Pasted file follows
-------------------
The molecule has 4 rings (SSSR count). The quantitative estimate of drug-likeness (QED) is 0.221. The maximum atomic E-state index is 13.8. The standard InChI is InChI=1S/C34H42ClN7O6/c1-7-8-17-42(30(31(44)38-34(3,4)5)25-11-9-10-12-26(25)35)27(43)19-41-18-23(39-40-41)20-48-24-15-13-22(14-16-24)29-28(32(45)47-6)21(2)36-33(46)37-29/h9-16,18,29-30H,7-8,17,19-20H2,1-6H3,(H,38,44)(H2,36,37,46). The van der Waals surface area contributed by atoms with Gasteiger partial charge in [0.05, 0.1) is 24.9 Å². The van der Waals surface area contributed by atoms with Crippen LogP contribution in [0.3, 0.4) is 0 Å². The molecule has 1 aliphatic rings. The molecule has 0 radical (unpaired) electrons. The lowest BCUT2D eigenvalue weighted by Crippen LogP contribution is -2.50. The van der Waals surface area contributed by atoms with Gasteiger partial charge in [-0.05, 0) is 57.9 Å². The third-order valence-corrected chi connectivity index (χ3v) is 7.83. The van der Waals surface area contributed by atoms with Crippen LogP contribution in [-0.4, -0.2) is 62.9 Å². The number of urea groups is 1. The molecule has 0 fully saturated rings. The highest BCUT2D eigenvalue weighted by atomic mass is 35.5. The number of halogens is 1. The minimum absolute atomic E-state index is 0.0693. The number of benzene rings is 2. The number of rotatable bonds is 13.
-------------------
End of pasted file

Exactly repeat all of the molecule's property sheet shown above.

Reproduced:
The molecule has 4 rings (SSSR count). The quantitative estimate of drug-likeness (QED) is 0.221. The maximum atomic E-state index is 13.8. The standard InChI is InChI=1S/C34H42ClN7O6/c1-7-8-17-42(30(31(44)38-34(3,4)5)25-11-9-10-12-26(25)35)27(43)19-41-18-23(39-40-41)20-48-24-15-13-22(14-16-24)29-28(32(45)47-6)21(2)36-33(46)37-29/h9-16,18,29-30H,7-8,17,19-20H2,1-6H3,(H,38,44)(H2,36,37,46). The van der Waals surface area contributed by atoms with Gasteiger partial charge in [0.05, 0.1) is 24.9 Å². The van der Waals surface area contributed by atoms with Crippen LogP contribution in [0.3, 0.4) is 0 Å². The molecule has 1 aliphatic rings. The molecule has 0 radical (unpaired) electrons. The lowest BCUT2D eigenvalue weighted by Crippen LogP contribution is -2.50. The van der Waals surface area contributed by atoms with Gasteiger partial charge in [-0.05, 0) is 57.9 Å². The third-order valence-corrected chi connectivity index (χ3v) is 7.83. The van der Waals surface area contributed by atoms with Crippen LogP contribution in [-0.4, -0.2) is 62.9 Å². The number of urea groups is 1. The molecule has 0 fully saturated rings. The highest BCUT2D eigenvalue weighted by atomic mass is 35.5. The number of halogens is 1. The minimum absolute atomic E-state index is 0.0693. The number of benzene rings is 2. The number of rotatable bonds is 13.